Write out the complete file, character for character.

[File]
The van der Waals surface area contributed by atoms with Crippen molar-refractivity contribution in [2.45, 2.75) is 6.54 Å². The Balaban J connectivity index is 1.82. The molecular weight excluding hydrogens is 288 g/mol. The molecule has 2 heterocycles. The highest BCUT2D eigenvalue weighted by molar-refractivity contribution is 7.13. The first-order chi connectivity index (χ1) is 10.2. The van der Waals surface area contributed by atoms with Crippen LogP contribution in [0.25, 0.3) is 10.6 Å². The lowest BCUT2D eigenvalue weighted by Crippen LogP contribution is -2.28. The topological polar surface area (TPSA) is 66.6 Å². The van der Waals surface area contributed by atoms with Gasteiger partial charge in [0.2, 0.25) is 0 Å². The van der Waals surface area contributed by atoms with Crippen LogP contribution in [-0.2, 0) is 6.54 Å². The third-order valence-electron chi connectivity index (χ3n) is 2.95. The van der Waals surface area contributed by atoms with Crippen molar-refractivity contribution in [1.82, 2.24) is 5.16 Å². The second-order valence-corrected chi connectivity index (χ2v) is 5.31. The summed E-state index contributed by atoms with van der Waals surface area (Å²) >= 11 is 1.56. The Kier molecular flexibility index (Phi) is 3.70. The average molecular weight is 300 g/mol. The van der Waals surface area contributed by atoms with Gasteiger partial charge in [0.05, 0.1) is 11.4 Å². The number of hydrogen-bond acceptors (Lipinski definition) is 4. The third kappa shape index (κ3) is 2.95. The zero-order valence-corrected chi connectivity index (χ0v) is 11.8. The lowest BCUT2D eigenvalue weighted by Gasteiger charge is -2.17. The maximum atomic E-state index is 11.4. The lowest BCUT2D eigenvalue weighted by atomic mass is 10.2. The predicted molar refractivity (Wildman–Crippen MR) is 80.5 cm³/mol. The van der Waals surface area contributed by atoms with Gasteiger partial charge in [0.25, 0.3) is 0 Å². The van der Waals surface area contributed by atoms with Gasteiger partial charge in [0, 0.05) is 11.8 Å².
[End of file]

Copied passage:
The van der Waals surface area contributed by atoms with Crippen molar-refractivity contribution in [2.45, 2.75) is 6.54 Å². The Balaban J connectivity index is 1.82. The molecular weight excluding hydrogens is 288 g/mol. The molecule has 2 heterocycles. The highest BCUT2D eigenvalue weighted by molar-refractivity contribution is 7.13. The first-order chi connectivity index (χ1) is 10.2. The van der Waals surface area contributed by atoms with Crippen LogP contribution in [0.25, 0.3) is 10.6 Å². The lowest BCUT2D eigenvalue weighted by Crippen LogP contribution is -2.28. The topological polar surface area (TPSA) is 66.6 Å². The van der Waals surface area contributed by atoms with Gasteiger partial charge in [0.2, 0.25) is 0 Å². The van der Waals surface area contributed by atoms with Crippen LogP contribution in [-0.2, 0) is 6.54 Å². The third-order valence-electron chi connectivity index (χ3n) is 2.95. The van der Waals surface area contributed by atoms with Crippen molar-refractivity contribution in [1.82, 2.24) is 5.16 Å². The second-order valence-corrected chi connectivity index (χ2v) is 5.31. The summed E-state index contributed by atoms with van der Waals surface area (Å²) >= 11 is 1.56. The Kier molecular flexibility index (Phi) is 3.70. The average molecular weight is 300 g/mol. The van der Waals surface area contributed by atoms with Gasteiger partial charge in [0.05, 0.1) is 11.4 Å². The number of hydrogen-bond acceptors (Lipinski definition) is 4. The third kappa shape index (κ3) is 2.95. The zero-order valence-corrected chi connectivity index (χ0v) is 11.8. The lowest BCUT2D eigenvalue weighted by Gasteiger charge is -2.17. The maximum atomic E-state index is 11.4. The lowest BCUT2D eigenvalue weighted by atomic mass is 10.2. The predicted molar refractivity (Wildman–Crippen MR) is 80.5 cm³/mol. The van der Waals surface area contributed by atoms with Gasteiger partial charge in [0.25, 0.3) is 0 Å². The van der Waals surface area contributed by atoms with Gasteiger partial charge in [0, 0.05) is 11.8 Å².